Friday, April 30, 2010

One of the things I like best about my job is reading letters from people I call “Allen Edmonds Men” – stand up guys who invariably take their multiple roles in life very seriously, and themselves less so. They always have interesting, often entertaining and even inspirational tales to tell about an experience with their Allen Edmonds shoes. We’re honored to be associated with these men.

Earlier this month I received a great letter from Bob Moore, a business executive from North Carolina. Finishing a work trip to New York, Bob was wearing a pair of Allen Edmonds when he boarded that fateful U.S. Air flight that ended up making an emergency landing on the Hudson River.

With his permission, below is Bob’s inside story of what happened that day,which he prepared for family and friends. If you’re looking for some reassurance about the American spirit of goodwill amid today’s scandal epidemic, read on…

Best wishes,

Paul D. Grangaard
President & CEO
Allen Edmonds Shoe Corporation

“Flight 1549.

The Airbus was a little late leaving LaGuardia airport. Nothing unusual with that. Leaving LGA on-time …. now that would be unusual. About a minute or so into the flight, I heard a loud “BANG” coming from what I thought was the right side of the plane. The plane was shaking. Then it seemed all the mechanicals stopped because the normal noises ceased. We started a slow turn to the left and I figured we were returning to the airport because something was really bad. I don’t think any of us on the plane realized for certain we were going down until the pilot announced for us to brace for impact. I then assumed the position of doing my best to inspect the shoes of the guy sitting behind me. It seemed forever between the “bang” and the captain’s announcement and an equal lifetime between his announcement and the impact.

In that position at that time is when I had the calmest moment of my life. I realized we were going to crash and die. I asked the Lord to let me in and that I was looking forward to seeing Him. I prayed for Him to watch out for Manchie and the kids and be with them. I hoped we would miss any heavily occupied buildings (that was a just a thought, but apparently He looked after that too).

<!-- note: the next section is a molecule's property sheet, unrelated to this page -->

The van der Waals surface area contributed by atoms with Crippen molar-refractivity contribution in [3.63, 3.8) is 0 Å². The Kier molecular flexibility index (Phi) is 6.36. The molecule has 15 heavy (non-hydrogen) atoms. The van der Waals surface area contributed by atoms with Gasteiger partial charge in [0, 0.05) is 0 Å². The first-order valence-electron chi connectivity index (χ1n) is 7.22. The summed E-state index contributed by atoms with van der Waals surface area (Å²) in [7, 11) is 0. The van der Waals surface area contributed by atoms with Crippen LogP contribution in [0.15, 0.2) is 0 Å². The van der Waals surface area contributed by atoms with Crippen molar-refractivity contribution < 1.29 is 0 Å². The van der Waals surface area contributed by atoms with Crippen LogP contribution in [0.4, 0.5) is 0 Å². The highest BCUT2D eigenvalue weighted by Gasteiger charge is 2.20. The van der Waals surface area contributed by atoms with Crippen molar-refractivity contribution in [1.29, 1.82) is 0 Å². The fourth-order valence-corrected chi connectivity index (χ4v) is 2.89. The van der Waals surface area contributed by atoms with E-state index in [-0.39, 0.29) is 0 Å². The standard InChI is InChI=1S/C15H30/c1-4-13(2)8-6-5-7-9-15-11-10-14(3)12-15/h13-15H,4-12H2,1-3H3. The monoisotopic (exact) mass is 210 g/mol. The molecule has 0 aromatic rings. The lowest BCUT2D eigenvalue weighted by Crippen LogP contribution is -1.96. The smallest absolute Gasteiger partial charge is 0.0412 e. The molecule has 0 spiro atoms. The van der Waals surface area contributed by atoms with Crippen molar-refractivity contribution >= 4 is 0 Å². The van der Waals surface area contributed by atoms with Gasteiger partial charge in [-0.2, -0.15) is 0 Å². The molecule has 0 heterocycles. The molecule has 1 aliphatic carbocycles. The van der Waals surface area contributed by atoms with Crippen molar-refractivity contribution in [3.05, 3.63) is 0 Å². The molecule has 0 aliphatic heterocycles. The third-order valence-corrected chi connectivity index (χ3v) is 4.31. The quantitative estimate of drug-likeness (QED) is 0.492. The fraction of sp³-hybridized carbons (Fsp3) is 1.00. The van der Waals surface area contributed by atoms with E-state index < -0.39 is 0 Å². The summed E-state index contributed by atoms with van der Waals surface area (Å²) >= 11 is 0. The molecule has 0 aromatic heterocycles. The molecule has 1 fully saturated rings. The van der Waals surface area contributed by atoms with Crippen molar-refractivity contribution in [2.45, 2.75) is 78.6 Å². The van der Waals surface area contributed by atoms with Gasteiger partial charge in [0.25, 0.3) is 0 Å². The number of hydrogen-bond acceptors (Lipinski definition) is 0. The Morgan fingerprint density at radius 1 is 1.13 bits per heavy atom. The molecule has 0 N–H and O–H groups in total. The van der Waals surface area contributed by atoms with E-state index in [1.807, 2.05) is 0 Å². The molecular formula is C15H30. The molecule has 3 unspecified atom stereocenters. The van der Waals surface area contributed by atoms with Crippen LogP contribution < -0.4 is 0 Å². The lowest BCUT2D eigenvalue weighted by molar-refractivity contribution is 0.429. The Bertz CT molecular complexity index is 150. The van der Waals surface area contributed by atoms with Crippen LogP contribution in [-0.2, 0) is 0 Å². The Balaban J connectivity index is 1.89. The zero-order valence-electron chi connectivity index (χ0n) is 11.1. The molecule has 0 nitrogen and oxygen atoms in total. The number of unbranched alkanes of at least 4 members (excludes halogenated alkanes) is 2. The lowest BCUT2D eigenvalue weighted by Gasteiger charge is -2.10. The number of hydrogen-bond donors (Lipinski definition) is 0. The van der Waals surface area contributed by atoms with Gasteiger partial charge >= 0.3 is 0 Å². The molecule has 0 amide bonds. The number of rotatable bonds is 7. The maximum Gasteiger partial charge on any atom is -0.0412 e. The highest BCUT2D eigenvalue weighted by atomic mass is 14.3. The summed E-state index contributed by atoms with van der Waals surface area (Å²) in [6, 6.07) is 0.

Impact was not at all bad. My hands were on top of my head since I was doing shoe inspections and my right hand was slightly scratched and is swollen. No damage to my other hand or my head. I then thought, “Well, Bob, seems you may have a thing or two left to do here on earth.”

As soon as we stopped, and that doesn’t take long when you land on/in the water, we started our herd mentality to exit the plane. I think this was about the first time I heard “women and children first”. It was repeated often and was actually followed as best we could in such confined spaces.

We exited onto the right wing. The water was up to the top of my shoes when I got on the wing or shortly after. Our raft had inflated, but was upside down and pushed back against the side of the plane. Men closest to the back edge of the wing were trying to wrestle the raft closer and turn it over so folks could get on. Well, the guys were having no success with righting the raft, but had managed to get it closer to the wing as the water reached our knees and then someone yelled…“get on the raft…. The bottom is ok…. It will work that way.” That’s when the women and children rule kicked in again.

Then eureka…!! A guy noticed a ferry heading our way. The ferry’s ladder had a small platform at the end just at the water’s surface. When my turn to leave the plane/boat came, we had to jump for the ladder as it was not always right at the wing. The ladder only accommodated one at a time, so we stayed there until each “right wing” person got aboard. Aside: was I on the correct wing or what?

I was soaking wet and slightly cold. Being immersed in freezing water and standing in freezing air tends to chill a person. Some gentleman draped his suit coat over me and a lady asked if I wanted to use her cell phone. Turns out, they were two of the passengers on the ferry when our plane went in.

Of course the ferry terminal was not prepared for large influx of cold, wet non-passengers. The two kids running the small snack shop in the terminal opened it up to us, giving us coffee, tea, hot chocolate, snacks…. whatever we wanted. Later, the owner showed up in a tux and wearing shades. I thanked him for what he was doing and he said: “hey man, it is the only thing we can do. We have to do this, it’s the right thing”. Or something close. He echoed the sentiments expressed in words AND actions by literally every person who was there…

…Got a few hugs and kisses from Manchie when I walked in the house. Guess an extra day in NYC made her miss me even more than usual. Not long after getting home, Manchie’s phone rang -- it was a USAirways customer service rep checking up on me. She said they would return any personal items they recovered and reimburse for medical expenses and lost items. Wish I could claim that new iPod, the brand new computer, my two Italian suits, Blu-Ray dvd player, those three pair of Allen Edmonds shoes (actually the ones that got ruined were Allen Edmond… drat.), the 42” flat screen TV, and the 2009 Escalade….

The overall experience was actually very positive. Seeing people at their best and coming to know that our life on this earth is fragile is rewarding. It tends to focus you on the important things.”

Bob Moore (fourth from the left below)